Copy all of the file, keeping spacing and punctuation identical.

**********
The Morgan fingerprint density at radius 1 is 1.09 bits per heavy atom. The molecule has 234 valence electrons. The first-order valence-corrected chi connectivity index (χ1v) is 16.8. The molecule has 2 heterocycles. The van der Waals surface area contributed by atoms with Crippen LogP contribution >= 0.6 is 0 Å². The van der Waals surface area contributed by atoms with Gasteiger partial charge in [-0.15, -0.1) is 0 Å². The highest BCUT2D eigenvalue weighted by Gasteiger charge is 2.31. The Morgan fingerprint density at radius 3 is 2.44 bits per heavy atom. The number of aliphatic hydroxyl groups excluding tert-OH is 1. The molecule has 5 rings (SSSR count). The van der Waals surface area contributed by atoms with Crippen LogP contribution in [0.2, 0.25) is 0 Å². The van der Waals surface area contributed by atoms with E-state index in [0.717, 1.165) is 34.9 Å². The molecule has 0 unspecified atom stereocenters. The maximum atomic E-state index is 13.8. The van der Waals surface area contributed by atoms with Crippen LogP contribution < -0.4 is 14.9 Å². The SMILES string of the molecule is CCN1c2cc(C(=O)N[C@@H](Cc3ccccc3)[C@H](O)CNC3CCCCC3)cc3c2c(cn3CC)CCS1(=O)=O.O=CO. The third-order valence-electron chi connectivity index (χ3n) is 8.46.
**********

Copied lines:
The Morgan fingerprint density at radius 1 is 1.09 bits per heavy atom. The molecule has 234 valence electrons. The first-order valence-corrected chi connectivity index (χ1v) is 16.8. The molecule has 2 heterocycles. The van der Waals surface area contributed by atoms with Crippen LogP contribution >= 0.6 is 0 Å². The van der Waals surface area contributed by atoms with Gasteiger partial charge in [-0.15, -0.1) is 0 Å². The highest BCUT2D eigenvalue weighted by Gasteiger charge is 2.31. The Morgan fingerprint density at radius 3 is 2.44 bits per heavy atom. The number of aliphatic hydroxyl groups excluding tert-OH is 1. The molecule has 5 rings (SSSR count). The van der Waals surface area contributed by atoms with Crippen LogP contribution in [0.2, 0.25) is 0 Å². The van der Waals surface area contributed by atoms with E-state index in [0.717, 1.165) is 34.9 Å². The molecule has 0 unspecified atom stereocenters. The maximum atomic E-state index is 13.8. The van der Waals surface area contributed by atoms with Crippen LogP contribution < -0.4 is 14.9 Å². The SMILES string of the molecule is CCN1c2cc(C(=O)N[C@@H](Cc3ccccc3)[C@H](O)CNC3CCCCC3)cc3c2c(cn3CC)CCS1(=O)=O.O=CO. The third-order valence-electron chi connectivity index (χ3n) is 8.46.